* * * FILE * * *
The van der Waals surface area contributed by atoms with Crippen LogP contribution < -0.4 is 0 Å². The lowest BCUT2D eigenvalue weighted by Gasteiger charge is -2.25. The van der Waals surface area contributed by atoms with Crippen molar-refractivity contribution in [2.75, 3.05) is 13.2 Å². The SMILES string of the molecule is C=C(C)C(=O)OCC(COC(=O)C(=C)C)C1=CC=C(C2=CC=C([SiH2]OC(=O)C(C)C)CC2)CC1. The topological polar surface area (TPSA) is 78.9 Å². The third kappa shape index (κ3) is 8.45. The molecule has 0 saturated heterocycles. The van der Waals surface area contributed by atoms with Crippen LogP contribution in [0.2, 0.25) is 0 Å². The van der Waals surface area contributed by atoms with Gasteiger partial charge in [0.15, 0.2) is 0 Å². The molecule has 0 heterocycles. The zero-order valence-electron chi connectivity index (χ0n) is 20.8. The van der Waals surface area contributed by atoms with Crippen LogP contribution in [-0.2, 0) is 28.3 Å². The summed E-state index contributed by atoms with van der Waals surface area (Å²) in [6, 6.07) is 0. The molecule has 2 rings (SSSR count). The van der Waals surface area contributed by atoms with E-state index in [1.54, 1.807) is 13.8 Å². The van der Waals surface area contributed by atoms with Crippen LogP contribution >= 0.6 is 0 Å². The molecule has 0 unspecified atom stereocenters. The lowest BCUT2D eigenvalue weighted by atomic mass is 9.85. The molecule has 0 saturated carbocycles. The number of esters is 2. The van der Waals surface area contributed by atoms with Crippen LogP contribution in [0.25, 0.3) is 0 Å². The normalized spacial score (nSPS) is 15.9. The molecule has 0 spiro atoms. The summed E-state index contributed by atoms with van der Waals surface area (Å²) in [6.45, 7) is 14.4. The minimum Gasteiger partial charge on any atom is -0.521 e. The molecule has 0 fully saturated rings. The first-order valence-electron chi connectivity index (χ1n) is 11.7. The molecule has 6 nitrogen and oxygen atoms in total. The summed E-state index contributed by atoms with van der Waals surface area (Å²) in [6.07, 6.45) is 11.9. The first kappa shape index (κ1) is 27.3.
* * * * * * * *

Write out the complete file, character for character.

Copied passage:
The van der Waals surface area contributed by atoms with Crippen LogP contribution < -0.4 is 0 Å². The lowest BCUT2D eigenvalue weighted by Gasteiger charge is -2.25. The van der Waals surface area contributed by atoms with Crippen molar-refractivity contribution in [2.75, 3.05) is 13.2 Å². The SMILES string of the molecule is C=C(C)C(=O)OCC(COC(=O)C(=C)C)C1=CC=C(C2=CC=C([SiH2]OC(=O)C(C)C)CC2)CC1. The topological polar surface area (TPSA) is 78.9 Å². The third kappa shape index (κ3) is 8.45. The molecule has 0 saturated heterocycles. The van der Waals surface area contributed by atoms with Crippen LogP contribution in [0.2, 0.25) is 0 Å². The van der Waals surface area contributed by atoms with Gasteiger partial charge in [0.15, 0.2) is 0 Å². The molecule has 0 heterocycles. The zero-order valence-electron chi connectivity index (χ0n) is 20.8. The van der Waals surface area contributed by atoms with Crippen LogP contribution in [-0.2, 0) is 28.3 Å². The summed E-state index contributed by atoms with van der Waals surface area (Å²) in [6, 6.07) is 0. The molecule has 2 rings (SSSR count). The van der Waals surface area contributed by atoms with E-state index in [1.54, 1.807) is 13.8 Å². The van der Waals surface area contributed by atoms with Crippen LogP contribution >= 0.6 is 0 Å². The molecule has 0 unspecified atom stereocenters. The lowest BCUT2D eigenvalue weighted by atomic mass is 9.85. The molecule has 0 saturated carbocycles. The number of esters is 2. The van der Waals surface area contributed by atoms with Crippen LogP contribution in [0.25, 0.3) is 0 Å². The normalized spacial score (nSPS) is 15.9. The molecule has 0 spiro atoms. The summed E-state index contributed by atoms with van der Waals surface area (Å²) in [6.45, 7) is 14.4. The minimum Gasteiger partial charge on any atom is -0.521 e. The molecule has 0 fully saturated rings. The first-order valence-electron chi connectivity index (χ1n) is 11.7. The molecule has 6 nitrogen and oxygen atoms in total. The summed E-state index contributed by atoms with van der Waals surface area (Å²) in [6.07, 6.45) is 11.9. The first kappa shape index (κ1) is 27.3.